In applications involving carbon dioxide separation, like biogas upgrading, there is Joule-Thomson cooling from the expansion of carbon dioxide across the membrane.
In thermodynamics, the Joule–Thomson effect describes the temperature change of a real gas or liquid when it is forced through a valve or porous plug. This procedure is called a throttling process or Joule–Thomson process. The effect is named after James Prescott Joule and William Thomson, who discovered it in 1852.
At room temperature, all gases (except hydrogen, helium and neon) cool upon expansion by the Joule–Thomson process. This throttling process is used in machines like air conditioners, heat pumps, and liquefiers to take advantage of the cooling effect.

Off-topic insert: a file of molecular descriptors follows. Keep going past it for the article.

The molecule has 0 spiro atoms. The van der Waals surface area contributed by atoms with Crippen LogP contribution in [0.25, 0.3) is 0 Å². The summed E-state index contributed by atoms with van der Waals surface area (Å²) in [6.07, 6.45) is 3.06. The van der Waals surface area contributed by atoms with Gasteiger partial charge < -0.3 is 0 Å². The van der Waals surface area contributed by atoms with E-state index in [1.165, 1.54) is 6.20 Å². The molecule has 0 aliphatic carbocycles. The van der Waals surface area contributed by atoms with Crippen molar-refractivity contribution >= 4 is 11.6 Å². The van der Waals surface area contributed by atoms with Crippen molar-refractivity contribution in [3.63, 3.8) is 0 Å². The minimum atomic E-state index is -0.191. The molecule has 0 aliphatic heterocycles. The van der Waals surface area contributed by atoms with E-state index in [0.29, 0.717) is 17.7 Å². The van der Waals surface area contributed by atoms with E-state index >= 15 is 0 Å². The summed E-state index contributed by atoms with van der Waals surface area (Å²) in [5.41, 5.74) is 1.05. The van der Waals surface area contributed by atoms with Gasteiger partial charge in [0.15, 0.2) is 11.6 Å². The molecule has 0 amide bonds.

In the biogas illustration, heat loss to the ambient surroundings will cause the membrane separators to cool, which affects productivity. These effects need to be minimized when designing systems.
Air Products PRISM Membranes has an experienced staff of process and application engineers that will work with your team to identify these types of system variables before your systems are deployed.
Contact Air Products PRISM Membranes for more information about gas separations and technical assistance.